IOTA: The Distributed Ledger Technology Designed for the Internet of Things
The full article was originally published by Cara Harbor on Medium. Read the full article here.
The Internet of Things (IoT) is an umbrella term for billions of Internet-connected devices that share data with each other. Thanks to this data-sharing network, IoT will become a driving force in creating more efficient communication across many aspects of our lives, including transportation, energy, manufacturing, city infrastructure, identification, and healthcare.
That world is fast becoming a reality. According to Gartner, the sensors and connectivity that will drive this future will be found in an estimated 26 billion objects by next year. Moreover, the McKinsey Global Institute reports that IoT will have an economic impact of between $4 trillion to $11 trillion in the global economy by 2025.
Distributed Ledger Technology Will Drive the Future of IoT
A significant enabler of this emerging world is distributed ledger technology, often referred to as DLT, which is a database of records that enables decentralized consensus. DLTs will enable new economies to emerge among machines by providing the protocol for them to transact value and data. This new machine-to-machine economy will incentivize billions of devices to share data and take advantage of this new value stream.
Challenges of DLT for IoT
One of the many challenges of using some DLTs for this future world of IoT is that you must be able to easily scale to service millions of daily transactions, in order to enable machines to communicate autonomously.
So far, attempts to scale blockchains have resulted in delayed transactions and high transaction fees. This is because there is a bottleneck, as transactions need to be verified by the operators of nodes (miners), who are then rewarded with a digital coin for their trouble.
As the volume of transactions increases, this bottleneck can result in a network that takes a long time to verify transactions. This in turn results in a competition whereby people pay to have their transactions jump the queue, leading to rising transaction fees. This makes blockchain currently impractical for use in most situations in our grab-and-go world, and truly impossible in an IoT future.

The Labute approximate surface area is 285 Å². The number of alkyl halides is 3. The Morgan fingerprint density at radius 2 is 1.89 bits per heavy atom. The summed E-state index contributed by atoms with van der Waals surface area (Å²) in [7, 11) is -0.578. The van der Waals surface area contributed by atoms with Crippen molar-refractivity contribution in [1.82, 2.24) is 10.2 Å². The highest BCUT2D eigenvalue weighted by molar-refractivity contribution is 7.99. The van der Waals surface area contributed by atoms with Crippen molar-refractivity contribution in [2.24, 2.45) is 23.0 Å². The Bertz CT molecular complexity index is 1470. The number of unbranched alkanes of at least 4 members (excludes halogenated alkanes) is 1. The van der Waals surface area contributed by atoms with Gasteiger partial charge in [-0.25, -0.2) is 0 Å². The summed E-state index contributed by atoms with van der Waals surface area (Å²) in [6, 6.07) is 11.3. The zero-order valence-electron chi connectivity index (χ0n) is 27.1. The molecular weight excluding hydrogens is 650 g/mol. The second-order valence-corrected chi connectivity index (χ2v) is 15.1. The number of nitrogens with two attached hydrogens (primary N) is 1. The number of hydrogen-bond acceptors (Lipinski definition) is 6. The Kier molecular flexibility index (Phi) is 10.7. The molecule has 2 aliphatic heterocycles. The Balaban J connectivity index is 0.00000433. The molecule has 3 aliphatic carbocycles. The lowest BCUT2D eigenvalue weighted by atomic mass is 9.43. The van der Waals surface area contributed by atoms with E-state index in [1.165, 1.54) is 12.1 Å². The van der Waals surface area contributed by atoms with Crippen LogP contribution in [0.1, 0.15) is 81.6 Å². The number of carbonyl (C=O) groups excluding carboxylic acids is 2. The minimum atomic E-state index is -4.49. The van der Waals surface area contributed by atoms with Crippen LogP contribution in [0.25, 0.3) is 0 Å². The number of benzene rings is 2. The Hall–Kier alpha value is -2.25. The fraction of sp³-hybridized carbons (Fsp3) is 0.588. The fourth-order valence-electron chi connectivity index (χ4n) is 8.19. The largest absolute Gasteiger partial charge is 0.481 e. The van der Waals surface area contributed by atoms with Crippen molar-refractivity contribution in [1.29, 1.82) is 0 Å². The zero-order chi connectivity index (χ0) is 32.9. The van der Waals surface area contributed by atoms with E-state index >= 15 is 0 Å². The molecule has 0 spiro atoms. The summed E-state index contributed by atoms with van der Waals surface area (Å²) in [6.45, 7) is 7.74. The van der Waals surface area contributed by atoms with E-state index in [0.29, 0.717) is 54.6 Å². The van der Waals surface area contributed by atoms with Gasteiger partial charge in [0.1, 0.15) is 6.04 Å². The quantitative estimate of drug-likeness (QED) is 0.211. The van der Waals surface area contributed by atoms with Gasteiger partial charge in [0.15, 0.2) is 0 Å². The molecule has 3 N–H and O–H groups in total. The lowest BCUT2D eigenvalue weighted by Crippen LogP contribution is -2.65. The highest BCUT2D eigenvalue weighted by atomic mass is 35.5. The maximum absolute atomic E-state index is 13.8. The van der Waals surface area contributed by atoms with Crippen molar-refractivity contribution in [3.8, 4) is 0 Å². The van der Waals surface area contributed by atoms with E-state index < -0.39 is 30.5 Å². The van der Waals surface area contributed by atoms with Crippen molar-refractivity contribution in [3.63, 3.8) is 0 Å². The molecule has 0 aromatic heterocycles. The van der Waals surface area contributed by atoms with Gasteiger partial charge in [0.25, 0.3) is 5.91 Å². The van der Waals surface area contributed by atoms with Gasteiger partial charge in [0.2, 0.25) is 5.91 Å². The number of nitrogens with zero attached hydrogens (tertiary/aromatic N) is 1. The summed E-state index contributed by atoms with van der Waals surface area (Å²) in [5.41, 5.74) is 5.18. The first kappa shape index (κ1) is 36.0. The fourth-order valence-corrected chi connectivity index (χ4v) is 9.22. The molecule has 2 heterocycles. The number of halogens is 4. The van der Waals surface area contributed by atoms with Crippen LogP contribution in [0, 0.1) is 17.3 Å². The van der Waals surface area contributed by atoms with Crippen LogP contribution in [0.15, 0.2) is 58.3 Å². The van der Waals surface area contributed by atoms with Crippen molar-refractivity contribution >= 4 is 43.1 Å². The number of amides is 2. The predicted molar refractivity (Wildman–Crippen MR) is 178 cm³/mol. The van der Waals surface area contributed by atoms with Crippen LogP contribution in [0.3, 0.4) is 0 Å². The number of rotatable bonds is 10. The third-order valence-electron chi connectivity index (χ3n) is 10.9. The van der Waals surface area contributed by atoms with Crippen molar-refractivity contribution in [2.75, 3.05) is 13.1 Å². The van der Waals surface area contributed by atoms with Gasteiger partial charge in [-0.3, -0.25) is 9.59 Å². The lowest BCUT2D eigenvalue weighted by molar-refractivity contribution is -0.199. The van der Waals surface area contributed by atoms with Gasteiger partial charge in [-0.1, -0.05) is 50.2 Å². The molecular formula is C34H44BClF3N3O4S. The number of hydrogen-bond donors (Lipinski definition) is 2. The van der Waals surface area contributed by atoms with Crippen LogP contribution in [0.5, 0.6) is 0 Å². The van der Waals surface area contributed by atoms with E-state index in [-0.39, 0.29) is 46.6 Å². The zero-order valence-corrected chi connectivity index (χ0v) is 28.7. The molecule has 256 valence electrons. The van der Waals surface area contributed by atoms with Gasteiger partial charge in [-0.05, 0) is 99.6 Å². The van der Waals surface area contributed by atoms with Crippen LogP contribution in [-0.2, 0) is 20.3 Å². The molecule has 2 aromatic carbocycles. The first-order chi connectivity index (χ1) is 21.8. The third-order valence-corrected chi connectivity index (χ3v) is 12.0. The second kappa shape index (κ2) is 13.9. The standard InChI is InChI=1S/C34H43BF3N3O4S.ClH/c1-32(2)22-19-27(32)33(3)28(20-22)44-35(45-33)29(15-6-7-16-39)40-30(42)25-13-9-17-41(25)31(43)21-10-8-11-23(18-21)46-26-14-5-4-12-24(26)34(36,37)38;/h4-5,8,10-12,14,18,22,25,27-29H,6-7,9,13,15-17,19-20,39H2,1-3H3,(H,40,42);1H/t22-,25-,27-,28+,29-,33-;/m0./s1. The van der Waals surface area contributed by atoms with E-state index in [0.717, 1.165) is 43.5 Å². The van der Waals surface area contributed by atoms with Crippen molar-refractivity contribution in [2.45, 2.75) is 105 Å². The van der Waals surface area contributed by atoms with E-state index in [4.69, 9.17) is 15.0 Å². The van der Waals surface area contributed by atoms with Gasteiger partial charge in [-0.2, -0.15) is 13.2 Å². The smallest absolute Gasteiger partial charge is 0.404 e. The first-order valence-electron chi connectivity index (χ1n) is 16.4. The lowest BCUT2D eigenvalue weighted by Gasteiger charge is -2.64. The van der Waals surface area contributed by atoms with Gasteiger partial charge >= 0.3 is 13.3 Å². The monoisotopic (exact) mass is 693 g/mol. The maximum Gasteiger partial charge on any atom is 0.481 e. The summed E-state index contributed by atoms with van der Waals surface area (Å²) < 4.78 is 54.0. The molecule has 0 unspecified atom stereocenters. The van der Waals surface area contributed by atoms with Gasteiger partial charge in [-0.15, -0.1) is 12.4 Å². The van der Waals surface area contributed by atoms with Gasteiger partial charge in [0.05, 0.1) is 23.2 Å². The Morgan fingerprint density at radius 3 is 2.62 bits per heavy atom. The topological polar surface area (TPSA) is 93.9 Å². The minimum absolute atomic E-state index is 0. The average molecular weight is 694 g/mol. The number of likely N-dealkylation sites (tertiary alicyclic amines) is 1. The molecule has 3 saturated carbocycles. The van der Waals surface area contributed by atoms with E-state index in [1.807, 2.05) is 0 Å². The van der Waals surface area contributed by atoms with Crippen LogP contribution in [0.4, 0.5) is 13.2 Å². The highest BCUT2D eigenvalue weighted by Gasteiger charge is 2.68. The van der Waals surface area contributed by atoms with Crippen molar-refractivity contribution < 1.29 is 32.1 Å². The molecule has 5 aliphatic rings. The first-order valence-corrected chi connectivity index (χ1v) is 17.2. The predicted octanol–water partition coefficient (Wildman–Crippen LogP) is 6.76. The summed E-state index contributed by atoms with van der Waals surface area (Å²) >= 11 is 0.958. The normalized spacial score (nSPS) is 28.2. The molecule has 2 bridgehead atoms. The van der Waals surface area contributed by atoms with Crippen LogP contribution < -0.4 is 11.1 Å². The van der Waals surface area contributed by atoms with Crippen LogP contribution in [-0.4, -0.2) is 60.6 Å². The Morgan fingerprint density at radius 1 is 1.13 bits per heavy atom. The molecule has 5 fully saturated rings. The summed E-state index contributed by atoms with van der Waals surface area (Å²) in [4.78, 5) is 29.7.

These technological limitations are a barrier. But there is a solution at hand.
IOTA: A New Approach
In the Tangle, transactions are linked to each other in a novel method, requiring only a small amount of energy expenditure, compared to the high energy requirements of traditional blockchains.
Furthermore using the Tangle, there are no miners holding up processing of transactions. The transactions are verified in parallel by a community that self-polices itself and is open. This helps make transactions faster and increases the number of transactions that can be dealt with at any particular time. This is a crucial component in a world where billions of devices need to constantly communicate.
Instead of individual miners verifying transactions, the entire network of devices verifies them, removing the need for fees and reducing energy consumption. This feeless verification process also makes IOTA ideal for sending data (rather than just transacting value) with integrity, and performing multiple microtransactions. This combination of data and value transfer, forms the basis of a machine-to-machine economy.
Interesting examples of IOTA integration include:
- A self-balancing electrical grid built by ElaadNL, which enables machines to receive monetary rewards in the form of IOTA tokens, for using energy when the grid is in less demand.
2. ElaadNL is also responsible for the first smart charging station using IOTA technology, where a car can pay for charging autonomously.
3. IOTA-based Platooning by Fraunhofer BlockchainLab
4. A new way to pay for coffee by Daniel Münstermann.
5. Tanglesheep, a food dispenser that allows you to feed sheep in real-time by paying with IOTA tokens, similar to what you would do at a petting zoo.
Since sensors will soon be found in homes, automobiles, stores, shipping, and almost every environment you pass through, speed, trust and reliability are paramount. Proofs of concept and use cases using IOTA open source technology are being developed across every sector of IoT, including:
- Mobility and Automotive
- Global Trade and Supply Chain
- Smart Energy (including Smart Cities)
- Industrial IoT
- Social Impact and Public Regulatory Affairs
For more information on IOTA, please visit www.iota.org. Documentation and code examples can be found at https://docs.iota.org/, as well as recordings of our live coding streams on our YouTube developer playlist found here.
If you would like to learn more about DLT and how it is shaping the Internet of Things, please join the webinar on March 8th at 9 AM PST: Exploring the IOTA protocol: Distributed ledgers and their practical applications.